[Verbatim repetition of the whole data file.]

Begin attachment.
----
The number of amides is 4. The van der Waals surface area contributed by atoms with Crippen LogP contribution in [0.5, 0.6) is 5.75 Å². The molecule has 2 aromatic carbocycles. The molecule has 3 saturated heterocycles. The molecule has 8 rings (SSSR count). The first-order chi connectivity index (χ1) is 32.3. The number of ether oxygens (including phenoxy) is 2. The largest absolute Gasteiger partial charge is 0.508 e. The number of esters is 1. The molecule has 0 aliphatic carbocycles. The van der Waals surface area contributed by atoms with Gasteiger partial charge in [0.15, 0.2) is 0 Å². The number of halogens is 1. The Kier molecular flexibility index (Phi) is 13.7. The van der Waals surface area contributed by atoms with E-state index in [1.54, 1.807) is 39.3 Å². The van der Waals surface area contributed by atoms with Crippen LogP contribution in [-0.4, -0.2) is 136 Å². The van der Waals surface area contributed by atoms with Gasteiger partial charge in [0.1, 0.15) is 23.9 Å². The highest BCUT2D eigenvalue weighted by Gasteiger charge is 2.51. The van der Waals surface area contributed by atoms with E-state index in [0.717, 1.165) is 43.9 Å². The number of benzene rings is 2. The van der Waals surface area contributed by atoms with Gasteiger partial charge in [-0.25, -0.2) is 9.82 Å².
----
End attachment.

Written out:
The number of amides is 4. The van der Waals surface area contributed by atoms with Crippen LogP contribution in [0.5, 0.6) is 5.75 Å². The molecule has 2 aromatic carbocycles. The molecule has 3 saturated heterocycles. The molecule has 8 rings (SSSR count). The first-order chi connectivity index (χ1) is 32.3. The number of ether oxygens (including phenoxy) is 2. The largest absolute Gasteiger partial charge is 0.508 e. The number of esters is 1. The molecule has 0 aliphatic carbocycles. The van der Waals surface area contributed by atoms with Gasteiger partial charge in [0.15, 0.2) is 0 Å². The number of halogens is 1. The Kier molecular flexibility index (Phi) is 13.7. The van der Waals surface area contributed by atoms with E-state index in [1.54, 1.807) is 39.3 Å². The van der Waals surface area contributed by atoms with Crippen LogP contribution in [-0.4, -0.2) is 136 Å². The van der Waals surface area contributed by atoms with Gasteiger partial charge in [0.1, 0.15) is 23.9 Å². The highest BCUT2D eigenvalue weighted by Gasteiger charge is 2.51. The van der Waals surface area contributed by atoms with E-state index in [0.717, 1.165) is 43.9 Å². The number of benzene rings is 2. The van der Waals surface area contributed by atoms with Gasteiger partial charge in [-0.25, -0.2) is 9.82 Å².